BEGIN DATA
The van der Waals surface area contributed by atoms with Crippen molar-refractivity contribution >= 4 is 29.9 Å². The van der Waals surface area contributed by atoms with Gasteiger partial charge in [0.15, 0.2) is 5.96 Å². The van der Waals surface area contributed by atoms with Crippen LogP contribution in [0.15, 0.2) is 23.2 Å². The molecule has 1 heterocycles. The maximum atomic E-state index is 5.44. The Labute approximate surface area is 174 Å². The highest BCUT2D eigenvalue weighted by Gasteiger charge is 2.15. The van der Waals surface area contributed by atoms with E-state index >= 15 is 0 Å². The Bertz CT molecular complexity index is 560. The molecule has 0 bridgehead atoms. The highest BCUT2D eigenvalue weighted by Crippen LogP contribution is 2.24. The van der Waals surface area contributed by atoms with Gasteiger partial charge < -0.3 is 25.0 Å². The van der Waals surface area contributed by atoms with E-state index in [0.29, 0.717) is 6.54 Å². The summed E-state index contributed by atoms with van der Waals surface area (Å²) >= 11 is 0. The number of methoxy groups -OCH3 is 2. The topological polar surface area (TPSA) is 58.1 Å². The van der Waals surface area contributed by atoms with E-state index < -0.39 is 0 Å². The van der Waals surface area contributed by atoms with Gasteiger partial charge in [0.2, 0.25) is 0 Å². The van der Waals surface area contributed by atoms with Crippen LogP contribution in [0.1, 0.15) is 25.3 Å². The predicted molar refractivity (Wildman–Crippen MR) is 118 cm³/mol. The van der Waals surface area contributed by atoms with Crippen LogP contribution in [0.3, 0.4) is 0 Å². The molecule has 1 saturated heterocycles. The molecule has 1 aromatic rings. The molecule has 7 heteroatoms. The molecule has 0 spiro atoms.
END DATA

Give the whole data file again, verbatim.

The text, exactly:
The van der Waals surface area contributed by atoms with Crippen molar-refractivity contribution >= 4 is 29.9 Å². The van der Waals surface area contributed by atoms with Gasteiger partial charge in [0.15, 0.2) is 5.96 Å². The van der Waals surface area contributed by atoms with Crippen LogP contribution in [0.15, 0.2) is 23.2 Å². The molecule has 1 heterocycles. The maximum atomic E-state index is 5.44. The Labute approximate surface area is 174 Å². The highest BCUT2D eigenvalue weighted by Gasteiger charge is 2.15. The van der Waals surface area contributed by atoms with E-state index >= 15 is 0 Å². The Bertz CT molecular complexity index is 560. The molecule has 0 bridgehead atoms. The highest BCUT2D eigenvalue weighted by Crippen LogP contribution is 2.24. The van der Waals surface area contributed by atoms with Gasteiger partial charge < -0.3 is 25.0 Å². The van der Waals surface area contributed by atoms with E-state index in [0.29, 0.717) is 6.54 Å². The summed E-state index contributed by atoms with van der Waals surface area (Å²) >= 11 is 0. The number of methoxy groups -OCH3 is 2. The topological polar surface area (TPSA) is 58.1 Å². The van der Waals surface area contributed by atoms with E-state index < -0.39 is 0 Å². The van der Waals surface area contributed by atoms with Gasteiger partial charge in [0.2, 0.25) is 0 Å². The van der Waals surface area contributed by atoms with Crippen LogP contribution in [0.1, 0.15) is 25.3 Å². The predicted molar refractivity (Wildman–Crippen MR) is 118 cm³/mol. The van der Waals surface area contributed by atoms with Crippen LogP contribution in [0.3, 0.4) is 0 Å². The molecule has 1 saturated heterocycles. The molecule has 1 aromatic rings. The molecule has 7 heteroatoms. The molecule has 0 spiro atoms.